The rise of recommended content has been growing exponentially among all social media platforms. Some users love it, and some hate it, which is why Apple recently implemented an update that lets users decide which apps can track what the user is doing. 

It’ll be interesting to see how much Instagram shifts to be more like TikTok or YouTube, and if that shift will help it gain more popularity, or cause a decrease in user engagement due to the fact that many people complain about missing when Instagram was just for uploading one photo at a time. 

Britney Spears Star

Britney Spears Speaks Out After Request To End Conservatorship 

Britney Spears spoke for the first time in front of a judge to request an end to her conservatorship. After the pop star made headlines with the shocking revelations of what her team and family have put her through, she took to social media to speak to her fans directly who have been so supportive and outspoken about the abuse Spears has faced over the past two decades. 

“I just want to tell you guys a little secret, I believe as people we all want the fairy tale life and by the way I’ve posted … my life seems to look and be pretty amazing … I think that’s what we all strive for !!!!” Spears posted on her Instagram.

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“I’m bringing this to people’s attention because I don’t want people to think my life is perfect because IT’S DEFINITELY NOT AT ALL … and if you have read anything about me in the news this week … you obviously really know now it’s not !!!!”

“I apologize for pretending like I’ve been ok the past two years … I did it because of my pride and I was embarrassed to share what happened to me … but honestly who doesn’t want to capture their Instagram in a fun light !!!!”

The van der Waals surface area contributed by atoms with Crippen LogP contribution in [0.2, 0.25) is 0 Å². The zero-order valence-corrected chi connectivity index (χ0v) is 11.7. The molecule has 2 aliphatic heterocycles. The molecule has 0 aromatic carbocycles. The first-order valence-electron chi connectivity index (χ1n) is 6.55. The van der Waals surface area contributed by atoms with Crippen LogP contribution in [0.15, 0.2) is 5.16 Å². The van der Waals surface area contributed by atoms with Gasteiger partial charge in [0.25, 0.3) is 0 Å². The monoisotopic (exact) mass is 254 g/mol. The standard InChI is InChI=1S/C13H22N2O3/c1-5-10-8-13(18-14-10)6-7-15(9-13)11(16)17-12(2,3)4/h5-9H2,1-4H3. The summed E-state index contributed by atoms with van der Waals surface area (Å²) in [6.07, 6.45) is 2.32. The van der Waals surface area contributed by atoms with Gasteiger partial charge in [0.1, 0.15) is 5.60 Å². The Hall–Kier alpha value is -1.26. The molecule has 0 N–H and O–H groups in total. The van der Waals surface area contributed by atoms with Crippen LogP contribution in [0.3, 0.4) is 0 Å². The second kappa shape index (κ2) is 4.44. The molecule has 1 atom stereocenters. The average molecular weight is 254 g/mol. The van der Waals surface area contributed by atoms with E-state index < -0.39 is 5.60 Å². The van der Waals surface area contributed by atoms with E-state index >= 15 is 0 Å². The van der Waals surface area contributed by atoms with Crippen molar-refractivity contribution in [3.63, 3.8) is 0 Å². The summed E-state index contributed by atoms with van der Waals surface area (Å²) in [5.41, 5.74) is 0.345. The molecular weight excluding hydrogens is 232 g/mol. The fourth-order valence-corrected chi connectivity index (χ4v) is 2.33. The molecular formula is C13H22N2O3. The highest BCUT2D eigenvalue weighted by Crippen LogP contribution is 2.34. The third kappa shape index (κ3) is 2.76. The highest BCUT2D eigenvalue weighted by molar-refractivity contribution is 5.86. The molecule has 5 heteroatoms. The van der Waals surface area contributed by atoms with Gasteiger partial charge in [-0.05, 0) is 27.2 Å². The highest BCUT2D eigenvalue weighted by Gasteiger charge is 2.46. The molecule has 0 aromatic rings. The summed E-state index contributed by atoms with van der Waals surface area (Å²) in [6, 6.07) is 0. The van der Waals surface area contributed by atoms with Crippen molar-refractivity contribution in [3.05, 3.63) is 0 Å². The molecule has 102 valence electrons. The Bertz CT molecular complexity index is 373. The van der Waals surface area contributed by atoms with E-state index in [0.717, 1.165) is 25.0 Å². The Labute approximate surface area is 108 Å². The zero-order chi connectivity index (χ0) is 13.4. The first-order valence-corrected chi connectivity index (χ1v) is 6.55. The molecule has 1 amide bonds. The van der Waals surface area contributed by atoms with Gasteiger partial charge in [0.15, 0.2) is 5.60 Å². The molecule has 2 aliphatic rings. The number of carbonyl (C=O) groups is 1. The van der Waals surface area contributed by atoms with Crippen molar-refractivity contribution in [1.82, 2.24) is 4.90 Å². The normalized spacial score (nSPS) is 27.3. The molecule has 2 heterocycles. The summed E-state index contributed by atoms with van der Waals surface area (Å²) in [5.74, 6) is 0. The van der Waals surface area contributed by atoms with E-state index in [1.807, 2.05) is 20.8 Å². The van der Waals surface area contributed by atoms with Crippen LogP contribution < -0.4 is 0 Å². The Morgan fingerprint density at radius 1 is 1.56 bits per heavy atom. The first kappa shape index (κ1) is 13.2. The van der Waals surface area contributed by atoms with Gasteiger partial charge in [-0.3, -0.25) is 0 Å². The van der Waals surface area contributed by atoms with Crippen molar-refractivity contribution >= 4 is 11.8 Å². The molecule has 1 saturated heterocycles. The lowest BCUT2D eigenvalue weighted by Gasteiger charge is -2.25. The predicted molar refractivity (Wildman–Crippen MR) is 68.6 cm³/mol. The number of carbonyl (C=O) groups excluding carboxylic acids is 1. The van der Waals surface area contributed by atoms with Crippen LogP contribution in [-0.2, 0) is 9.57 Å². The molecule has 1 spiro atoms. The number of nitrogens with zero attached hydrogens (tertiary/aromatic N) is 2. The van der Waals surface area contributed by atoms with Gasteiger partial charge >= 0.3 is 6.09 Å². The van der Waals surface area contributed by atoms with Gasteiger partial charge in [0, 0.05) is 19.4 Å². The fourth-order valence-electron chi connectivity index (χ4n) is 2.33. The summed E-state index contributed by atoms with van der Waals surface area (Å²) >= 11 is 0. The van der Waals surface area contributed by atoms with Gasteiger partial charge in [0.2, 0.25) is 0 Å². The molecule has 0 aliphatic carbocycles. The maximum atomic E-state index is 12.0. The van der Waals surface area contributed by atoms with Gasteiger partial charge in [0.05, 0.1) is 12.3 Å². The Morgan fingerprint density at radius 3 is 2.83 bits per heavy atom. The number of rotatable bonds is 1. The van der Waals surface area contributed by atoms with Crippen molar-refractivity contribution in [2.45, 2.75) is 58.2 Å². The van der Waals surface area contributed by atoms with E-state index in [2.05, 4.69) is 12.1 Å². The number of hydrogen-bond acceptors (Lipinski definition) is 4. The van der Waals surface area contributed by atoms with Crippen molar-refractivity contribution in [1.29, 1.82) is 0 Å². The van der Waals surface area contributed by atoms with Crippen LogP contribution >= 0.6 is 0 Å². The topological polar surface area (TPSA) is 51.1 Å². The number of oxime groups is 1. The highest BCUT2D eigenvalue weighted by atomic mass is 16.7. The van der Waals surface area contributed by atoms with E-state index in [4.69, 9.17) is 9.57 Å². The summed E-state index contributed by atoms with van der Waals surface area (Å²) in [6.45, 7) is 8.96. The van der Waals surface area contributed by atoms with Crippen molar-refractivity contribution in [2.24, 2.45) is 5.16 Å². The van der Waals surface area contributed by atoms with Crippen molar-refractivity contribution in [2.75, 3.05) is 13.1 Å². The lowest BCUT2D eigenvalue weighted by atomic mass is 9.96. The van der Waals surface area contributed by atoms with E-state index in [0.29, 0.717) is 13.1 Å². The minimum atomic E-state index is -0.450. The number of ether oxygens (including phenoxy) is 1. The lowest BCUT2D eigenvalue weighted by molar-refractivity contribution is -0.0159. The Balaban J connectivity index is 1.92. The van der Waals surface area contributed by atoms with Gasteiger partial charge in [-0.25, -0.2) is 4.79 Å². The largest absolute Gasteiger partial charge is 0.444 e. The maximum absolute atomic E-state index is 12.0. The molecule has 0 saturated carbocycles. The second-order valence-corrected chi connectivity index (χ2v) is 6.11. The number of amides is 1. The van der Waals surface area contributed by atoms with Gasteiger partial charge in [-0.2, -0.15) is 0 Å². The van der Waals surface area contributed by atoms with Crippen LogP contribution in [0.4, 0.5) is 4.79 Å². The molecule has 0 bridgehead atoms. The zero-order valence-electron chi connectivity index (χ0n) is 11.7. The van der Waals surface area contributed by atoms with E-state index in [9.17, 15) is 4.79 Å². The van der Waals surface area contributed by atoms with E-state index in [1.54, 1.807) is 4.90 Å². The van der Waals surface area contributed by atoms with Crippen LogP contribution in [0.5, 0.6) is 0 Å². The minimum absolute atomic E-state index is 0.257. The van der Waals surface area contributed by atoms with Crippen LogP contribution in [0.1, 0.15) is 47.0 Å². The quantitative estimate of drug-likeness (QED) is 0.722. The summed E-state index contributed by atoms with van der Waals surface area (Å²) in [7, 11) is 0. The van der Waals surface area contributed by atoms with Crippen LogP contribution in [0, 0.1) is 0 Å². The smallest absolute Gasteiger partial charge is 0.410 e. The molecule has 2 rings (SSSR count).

“Believe it or not, pretending that I’m ok has actually helped … so I decided to post this quote today because by golly if you’re going through hell … I feel like Instagram has helped me have a cool outlet to share my presence … existence … and to simply feel like I matter despite what I was going through and hey it worked … so I’ve decided to start reading more fairy tales,” Spears concluded her post.

While the Instagram caption seemed to make sense in terms of the week Spears’ has had, many of her fans who have led the #FREEBRITNEY movement have exposed multiple times that the singer is not in control of her own social media as a part of her conservatorship. 

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This became especially apparent with the release of the “Framing Britney Spears” documentary and numerous press conferences her father and his attorney have held in which they claimed Britney was fine and liked the conservatorship. Many fans said if she really felt like that why has she never said anything herself? Why is it always through other people or a screen and never from her voice directly? 

Well, during the virtual hearing in a Los Angeles Superior Court on Wednesday, Spears finally was able to speak for herself, and she didn’t hold back with how much she despised her conservatorship.

“I want changes and I want changes going forward. I don’t want to be evaluated to determine if I’ve regained my mental capacity. I just want my life back. All I want is to own my money and for my boyfriend to be able to drive me in his car. I want to sue my family.”

Spears must now file a formal petition to end the conservatorship, something she always had the ability to do, but was never told she could. After the petition is filed an investigator will be appointed by the court to the case, and they will speak to everyone involved in the current arrangement. 

Future court proceedings may be sealed moving forward until an actual solution is met, however, one thing is now for sure, the world truly knows what Britney Spears has been enduring throughout her whole career, and a change will be made.